The term “pandemic pounds” had already been coined when Lauren Raine and colleagues reopened their lab at Northeastern’s Center for Cognitive and Brain Health to participants in August 2020.
Still, they were surprised by the stark differences a few months of isolation had caused in the fitness of children and adults they studied as part of a federal brain health research project.
“It was only four to five months (isolation) and people were drastically different,” says Raine.
She led a team of researchers in quantifying the results for a study published in Frontiers in public health that documented increases in the body mass index of participant groups studied before and during COVID shutdowns, as well as decreases in their cardiovascular fitness.
“I don’t think we fully appreciated the impact” of the closures, when gyms were closed and even parks were cordoned off with warning tape, says Raine, an assistant professor whose co-authors are Northeastern’s Arthur Kramer and Charles Hillman.
Steps taken to reduce people’s exposure to the novel coronavirus may have inadvertently lowered their physical activity levels to the point of unhealthiness, says Raine, who works in the Department of Physical Therapy, Exercise and Rehabilitation Sciences and the Department of Medical Science.
“People in the physical therapy department will tell you that if you stop exercising, you see a decline very quickly,” she says.
“But people in the general population might say, ‘Who cares if I sit for two weeks?'” says Raine. “It’s a big problem.”
Cardiovascular fitness, measured while participants exercised on a treadmill, showed levels dropped by 30% for older adults. For children, the decline was even worse: 53%.
Her study compared the aerobic capacity and body mass index of 493 adults aged 65-80 before the pandemic with 100 adults in that age range during the pandemic.
The kids were all within an hour’s drive of Boston, while the adults were at three locations in Boston, Kansas, and Pittsburgh, Raine says.
Body mass index also rose in both age groups, she says.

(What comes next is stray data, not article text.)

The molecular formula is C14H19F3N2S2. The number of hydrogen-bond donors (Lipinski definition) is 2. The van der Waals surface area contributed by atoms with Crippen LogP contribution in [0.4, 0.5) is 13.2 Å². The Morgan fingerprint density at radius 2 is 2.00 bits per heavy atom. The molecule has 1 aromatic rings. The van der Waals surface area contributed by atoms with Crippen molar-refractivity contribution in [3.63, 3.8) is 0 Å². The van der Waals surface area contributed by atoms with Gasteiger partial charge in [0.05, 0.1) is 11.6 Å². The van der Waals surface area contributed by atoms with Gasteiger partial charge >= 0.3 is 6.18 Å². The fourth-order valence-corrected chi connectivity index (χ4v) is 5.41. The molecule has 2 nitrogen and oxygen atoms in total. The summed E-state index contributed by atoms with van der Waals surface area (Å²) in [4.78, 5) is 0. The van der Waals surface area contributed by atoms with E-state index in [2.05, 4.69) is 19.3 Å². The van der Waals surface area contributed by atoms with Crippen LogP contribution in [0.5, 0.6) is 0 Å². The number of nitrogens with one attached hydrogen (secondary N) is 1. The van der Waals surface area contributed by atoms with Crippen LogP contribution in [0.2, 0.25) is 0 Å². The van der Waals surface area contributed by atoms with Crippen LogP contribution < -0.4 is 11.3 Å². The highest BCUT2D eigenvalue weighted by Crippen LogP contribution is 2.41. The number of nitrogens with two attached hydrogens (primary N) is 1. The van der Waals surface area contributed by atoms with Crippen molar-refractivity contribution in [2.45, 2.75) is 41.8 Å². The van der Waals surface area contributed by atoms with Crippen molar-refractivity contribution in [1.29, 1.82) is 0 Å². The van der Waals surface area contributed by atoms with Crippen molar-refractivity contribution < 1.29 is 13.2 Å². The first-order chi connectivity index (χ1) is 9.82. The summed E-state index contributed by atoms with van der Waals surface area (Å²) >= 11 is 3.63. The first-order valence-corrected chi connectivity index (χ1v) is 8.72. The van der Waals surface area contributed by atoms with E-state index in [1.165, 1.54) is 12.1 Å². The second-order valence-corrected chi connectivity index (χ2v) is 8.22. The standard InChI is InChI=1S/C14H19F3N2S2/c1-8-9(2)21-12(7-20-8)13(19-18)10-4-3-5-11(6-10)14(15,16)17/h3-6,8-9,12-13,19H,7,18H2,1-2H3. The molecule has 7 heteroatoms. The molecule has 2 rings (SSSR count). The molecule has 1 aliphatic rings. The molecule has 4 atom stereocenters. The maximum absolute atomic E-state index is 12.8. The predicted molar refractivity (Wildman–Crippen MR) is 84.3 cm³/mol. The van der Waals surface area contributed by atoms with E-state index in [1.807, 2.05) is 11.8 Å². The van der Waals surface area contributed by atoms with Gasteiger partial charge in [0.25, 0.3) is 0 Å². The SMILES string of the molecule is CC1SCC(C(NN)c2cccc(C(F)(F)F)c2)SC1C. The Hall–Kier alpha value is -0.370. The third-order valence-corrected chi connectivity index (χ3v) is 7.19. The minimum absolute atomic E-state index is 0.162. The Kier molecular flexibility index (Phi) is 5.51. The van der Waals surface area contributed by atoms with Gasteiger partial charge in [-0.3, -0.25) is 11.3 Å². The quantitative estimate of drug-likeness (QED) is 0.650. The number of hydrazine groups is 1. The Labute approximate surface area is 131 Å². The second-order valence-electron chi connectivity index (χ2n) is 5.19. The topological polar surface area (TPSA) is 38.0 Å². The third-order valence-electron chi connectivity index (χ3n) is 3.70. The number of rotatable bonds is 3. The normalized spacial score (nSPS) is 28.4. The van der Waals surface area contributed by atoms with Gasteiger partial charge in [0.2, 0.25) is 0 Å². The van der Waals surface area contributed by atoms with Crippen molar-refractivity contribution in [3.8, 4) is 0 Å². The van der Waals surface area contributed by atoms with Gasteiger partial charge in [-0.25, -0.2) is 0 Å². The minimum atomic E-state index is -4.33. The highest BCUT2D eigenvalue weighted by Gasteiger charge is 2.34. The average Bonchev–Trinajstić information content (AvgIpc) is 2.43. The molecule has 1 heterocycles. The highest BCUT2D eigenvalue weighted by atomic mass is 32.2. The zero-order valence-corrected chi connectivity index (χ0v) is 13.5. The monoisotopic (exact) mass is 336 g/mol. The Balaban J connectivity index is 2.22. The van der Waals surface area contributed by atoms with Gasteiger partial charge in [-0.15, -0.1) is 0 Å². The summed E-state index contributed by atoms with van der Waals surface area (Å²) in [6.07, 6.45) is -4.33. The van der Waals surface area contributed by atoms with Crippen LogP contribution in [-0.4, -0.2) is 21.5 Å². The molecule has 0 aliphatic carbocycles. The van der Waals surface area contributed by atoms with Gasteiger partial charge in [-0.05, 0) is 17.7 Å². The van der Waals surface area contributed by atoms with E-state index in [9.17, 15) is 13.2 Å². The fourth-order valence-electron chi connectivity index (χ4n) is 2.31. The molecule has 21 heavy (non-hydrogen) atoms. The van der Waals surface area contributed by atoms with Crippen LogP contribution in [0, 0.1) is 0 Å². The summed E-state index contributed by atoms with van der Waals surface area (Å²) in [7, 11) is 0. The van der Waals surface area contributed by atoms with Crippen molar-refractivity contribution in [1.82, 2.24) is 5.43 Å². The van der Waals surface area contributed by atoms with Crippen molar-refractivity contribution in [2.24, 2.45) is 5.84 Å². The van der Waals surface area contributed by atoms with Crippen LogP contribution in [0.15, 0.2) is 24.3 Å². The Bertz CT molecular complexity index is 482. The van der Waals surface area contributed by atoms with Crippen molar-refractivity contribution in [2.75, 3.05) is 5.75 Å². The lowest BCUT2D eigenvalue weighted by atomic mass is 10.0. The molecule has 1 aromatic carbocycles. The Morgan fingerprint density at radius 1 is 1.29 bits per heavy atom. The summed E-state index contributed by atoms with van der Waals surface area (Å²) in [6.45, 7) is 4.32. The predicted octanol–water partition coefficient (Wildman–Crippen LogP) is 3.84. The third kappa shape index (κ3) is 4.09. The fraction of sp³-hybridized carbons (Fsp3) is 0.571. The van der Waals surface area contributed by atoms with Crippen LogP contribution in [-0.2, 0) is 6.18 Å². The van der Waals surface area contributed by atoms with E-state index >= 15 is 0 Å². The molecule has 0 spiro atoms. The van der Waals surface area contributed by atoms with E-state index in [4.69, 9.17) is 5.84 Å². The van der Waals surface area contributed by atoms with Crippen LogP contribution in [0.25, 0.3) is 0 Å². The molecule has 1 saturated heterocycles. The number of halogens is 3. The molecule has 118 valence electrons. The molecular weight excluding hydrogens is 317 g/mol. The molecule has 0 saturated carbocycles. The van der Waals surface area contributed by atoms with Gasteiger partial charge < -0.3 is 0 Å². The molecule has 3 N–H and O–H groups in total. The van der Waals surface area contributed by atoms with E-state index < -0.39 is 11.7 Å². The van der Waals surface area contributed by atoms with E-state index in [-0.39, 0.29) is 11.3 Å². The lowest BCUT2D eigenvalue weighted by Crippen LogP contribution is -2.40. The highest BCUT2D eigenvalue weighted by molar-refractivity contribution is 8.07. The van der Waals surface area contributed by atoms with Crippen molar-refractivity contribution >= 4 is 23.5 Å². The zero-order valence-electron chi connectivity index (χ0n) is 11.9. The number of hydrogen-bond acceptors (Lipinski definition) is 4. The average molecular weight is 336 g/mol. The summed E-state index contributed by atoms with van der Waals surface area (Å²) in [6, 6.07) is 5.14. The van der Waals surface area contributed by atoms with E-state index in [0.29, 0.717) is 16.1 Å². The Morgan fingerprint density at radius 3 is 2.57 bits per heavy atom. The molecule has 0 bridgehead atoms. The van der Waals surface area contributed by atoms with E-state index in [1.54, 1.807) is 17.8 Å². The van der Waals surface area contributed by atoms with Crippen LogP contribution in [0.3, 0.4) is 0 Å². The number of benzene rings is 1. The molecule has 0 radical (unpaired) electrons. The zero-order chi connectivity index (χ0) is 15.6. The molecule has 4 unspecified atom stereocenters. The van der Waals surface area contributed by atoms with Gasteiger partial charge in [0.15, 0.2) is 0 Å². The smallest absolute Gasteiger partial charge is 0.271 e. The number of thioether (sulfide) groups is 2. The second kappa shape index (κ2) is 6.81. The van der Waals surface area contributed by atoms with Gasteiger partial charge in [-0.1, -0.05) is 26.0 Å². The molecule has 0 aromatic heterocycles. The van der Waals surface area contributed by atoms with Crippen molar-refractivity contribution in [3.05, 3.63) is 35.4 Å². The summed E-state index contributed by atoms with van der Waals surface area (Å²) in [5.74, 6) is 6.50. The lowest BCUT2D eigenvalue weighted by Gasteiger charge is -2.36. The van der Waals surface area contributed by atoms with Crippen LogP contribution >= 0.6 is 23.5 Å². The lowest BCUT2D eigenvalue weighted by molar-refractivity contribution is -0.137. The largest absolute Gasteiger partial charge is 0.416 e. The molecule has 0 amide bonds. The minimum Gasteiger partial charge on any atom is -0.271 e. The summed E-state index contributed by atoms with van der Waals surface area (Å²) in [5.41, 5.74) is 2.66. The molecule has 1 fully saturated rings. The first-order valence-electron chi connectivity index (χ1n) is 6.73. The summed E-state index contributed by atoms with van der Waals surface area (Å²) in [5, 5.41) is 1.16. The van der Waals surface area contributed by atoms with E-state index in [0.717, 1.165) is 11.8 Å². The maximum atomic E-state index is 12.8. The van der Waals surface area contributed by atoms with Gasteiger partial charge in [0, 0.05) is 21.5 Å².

In older adults, it went from 29.5 to 31.3, which is “definitely an increase,” says Raine.
In children, BMI went from 18 to 19.3, but she says it’s difficult to judge the significance of those gains due to children’s rapid growth and changing body composition.
What’s concerning is that previous reports indicate that kids in the heaviest weight categories seem to suffer the most from the BMI increases, and “our data is consistent with that,” says Raine.
Joint ongoing research measures health statistics of the two age groups for physical activity and brain health research.
Americans — old and young — were highly overweight and obese before the pandemic, she points out, adding that public health strategies should emphasize not only regaining, but catching up on lost ground.
“We need to have some public health strategies in place to help people get back on track,” says Raine.
And before the next pandemic appears on the horizon, plans should be in place to prevent loss of fitness, says Raine.
It won’t be a one-size-fits-all solution, she says.
Some families have access to online exercise classes, others don’t, says Raine. “We just have to be creative and thoughtful.”
Lauren B. Raine et al, Cardiorespiratory fitness levels and body mass index of preadolescent children and older adults during the COVID-19 pandemic, Frontiers in public health (2023). DOI: 10.3389/fpubh.2022.1052389
Offered by Northeastern University
Quote: Pandemic Pounds Are Real: Research Calls on Public Health Officials to Address the Fitness Dilemma (2023, March 13) Retrieved March 17, 2023 from https://medicalxpress.com/news/2023-03-pandemic-pounds-real-health- dilemma.html
This document is copyrighted. Other than fair dealing for private study or research, nothing may be reproduced without written permission. The content is provided for informational purposes only.